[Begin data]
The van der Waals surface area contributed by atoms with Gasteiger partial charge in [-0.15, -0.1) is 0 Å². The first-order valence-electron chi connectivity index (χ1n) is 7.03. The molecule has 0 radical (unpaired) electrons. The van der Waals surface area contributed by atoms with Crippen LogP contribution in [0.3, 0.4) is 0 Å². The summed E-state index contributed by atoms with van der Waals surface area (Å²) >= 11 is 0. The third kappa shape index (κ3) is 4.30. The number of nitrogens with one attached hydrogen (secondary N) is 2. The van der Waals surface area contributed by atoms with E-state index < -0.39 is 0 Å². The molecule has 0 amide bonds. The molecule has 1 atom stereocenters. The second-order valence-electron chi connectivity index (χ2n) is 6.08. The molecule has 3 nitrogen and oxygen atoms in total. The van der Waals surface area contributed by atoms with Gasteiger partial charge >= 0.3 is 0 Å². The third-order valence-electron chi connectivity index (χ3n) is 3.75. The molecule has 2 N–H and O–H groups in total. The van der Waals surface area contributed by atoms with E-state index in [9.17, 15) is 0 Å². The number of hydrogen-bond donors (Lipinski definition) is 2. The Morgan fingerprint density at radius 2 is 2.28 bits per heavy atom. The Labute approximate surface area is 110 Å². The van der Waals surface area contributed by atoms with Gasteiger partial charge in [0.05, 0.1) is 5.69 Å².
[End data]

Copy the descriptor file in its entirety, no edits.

The van der Waals surface area contributed by atoms with Gasteiger partial charge in [-0.15, -0.1) is 0 Å². The first-order valence-electron chi connectivity index (χ1n) is 7.03. The molecule has 0 radical (unpaired) electrons. The van der Waals surface area contributed by atoms with Crippen LogP contribution in [0.3, 0.4) is 0 Å². The summed E-state index contributed by atoms with van der Waals surface area (Å²) >= 11 is 0. The third kappa shape index (κ3) is 4.30. The number of nitrogens with one attached hydrogen (secondary N) is 2. The van der Waals surface area contributed by atoms with E-state index < -0.39 is 0 Å². The molecule has 0 amide bonds. The molecule has 1 atom stereocenters. The second-order valence-electron chi connectivity index (χ2n) is 6.08. The molecule has 3 nitrogen and oxygen atoms in total. The van der Waals surface area contributed by atoms with Gasteiger partial charge >= 0.3 is 0 Å². The third-order valence-electron chi connectivity index (χ3n) is 3.75. The molecule has 2 N–H and O–H groups in total. The van der Waals surface area contributed by atoms with E-state index in [9.17, 15) is 0 Å². The number of hydrogen-bond donors (Lipinski definition) is 2. The Morgan fingerprint density at radius 2 is 2.28 bits per heavy atom. The Labute approximate surface area is 110 Å². The van der Waals surface area contributed by atoms with Gasteiger partial charge in [0.05, 0.1) is 5.69 Å².